Riyaz Ul Khaliq
KL NEWS NETWORK
At a time when more than 100 Central Reserve Police Force (CRPF) personnel from Jammu & Kashmir are joining the war against Maoists in Jharkhand this month, six dead bodies of the eighteen army men killed in Manipur have been flown to J&K. The six slain army men belonged to Jammu and Kashmir.
One among the killed was the newly-wed Vijay Kumar of 6 Dogra Regiment of Indian Army, killed in Manipur on Thursday after their vehicle was ambushed by militants. The family as well as the entire village of Serh in Khour of sub division Akhnoor is in deep shock.
Another army man killed in the ambush, Satpal Bhasin of village Muthi of Jammu was the Sepoy of 6 Dogra Regiment. He had joined the Army about 18 years back and he is survived by his parents, wife and two children including a daughter and a son.
Havaldar Sunil Kumar Sharma was another slain army man hailing from village Phal in Sunderbani. Sunil is survived by his wife Ritu and two sons Amit and Sumit.
Naib Subedar Ram Singh of village Nandpur Tehsil Ramgarh is another slain army personnel. He is survived by his parents, wife and two children. He joined the 6 Dogras in 2005 and was presently posted in Manipur.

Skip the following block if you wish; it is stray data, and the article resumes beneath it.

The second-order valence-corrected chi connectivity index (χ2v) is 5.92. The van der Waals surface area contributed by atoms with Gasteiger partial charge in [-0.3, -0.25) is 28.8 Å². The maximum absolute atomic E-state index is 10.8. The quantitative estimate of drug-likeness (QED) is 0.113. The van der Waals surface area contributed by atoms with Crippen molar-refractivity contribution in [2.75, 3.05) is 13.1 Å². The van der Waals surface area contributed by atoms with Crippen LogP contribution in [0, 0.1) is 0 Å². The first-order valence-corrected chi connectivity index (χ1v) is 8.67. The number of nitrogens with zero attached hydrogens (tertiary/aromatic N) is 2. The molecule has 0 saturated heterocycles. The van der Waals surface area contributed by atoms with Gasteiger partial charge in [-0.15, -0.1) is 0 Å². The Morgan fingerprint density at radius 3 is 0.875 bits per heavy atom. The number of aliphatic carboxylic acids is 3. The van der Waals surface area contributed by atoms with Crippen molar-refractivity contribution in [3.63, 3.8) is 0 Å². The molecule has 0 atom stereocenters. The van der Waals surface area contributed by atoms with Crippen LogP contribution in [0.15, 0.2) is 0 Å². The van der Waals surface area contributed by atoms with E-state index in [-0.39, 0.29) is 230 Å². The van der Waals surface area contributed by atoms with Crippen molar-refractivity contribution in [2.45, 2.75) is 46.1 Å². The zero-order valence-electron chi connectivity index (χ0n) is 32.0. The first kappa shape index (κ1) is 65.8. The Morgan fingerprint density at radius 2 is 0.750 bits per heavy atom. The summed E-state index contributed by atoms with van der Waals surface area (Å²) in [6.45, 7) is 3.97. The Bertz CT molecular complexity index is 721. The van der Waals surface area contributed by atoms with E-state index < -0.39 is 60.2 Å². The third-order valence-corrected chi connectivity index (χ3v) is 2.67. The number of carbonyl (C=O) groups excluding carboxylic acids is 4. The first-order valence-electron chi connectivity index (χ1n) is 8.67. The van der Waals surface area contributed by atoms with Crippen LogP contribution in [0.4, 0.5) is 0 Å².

Kuldeep Raj of village Burn in Gharota area of Jammu district and Havaldar Randeep Singh of village Bomal in Akhnoor Tehsil of Jammu district are the other two brave Dogra army men who laid down their lives hundreds of miles away from their native villages.
But the killings haven’t deterred more than 100 CRPF personnel from the state to join the war against Maoists in Jharkhand this month. “These jawans will play an important role in anti-Maoist operations,” CRPF IG (Jharkhand sector) Rakesh Kumar Mishra said. “They have almost completed the acclimatization process and are very enthusiastic about their role in Jharkhand.”
Besides CRPF personnel from J-K, some 50 men from the North-East and 50 from different parts of India are taking part in the war. “Having served in Kashmir, they have handled the tasks considered among the toughest in the field,” a CRPF official said. “They have been specially trained in saving themselves from mosquitoes and snakes. The hot weather does not suit some, however, because they are forces they can survive anywhere.”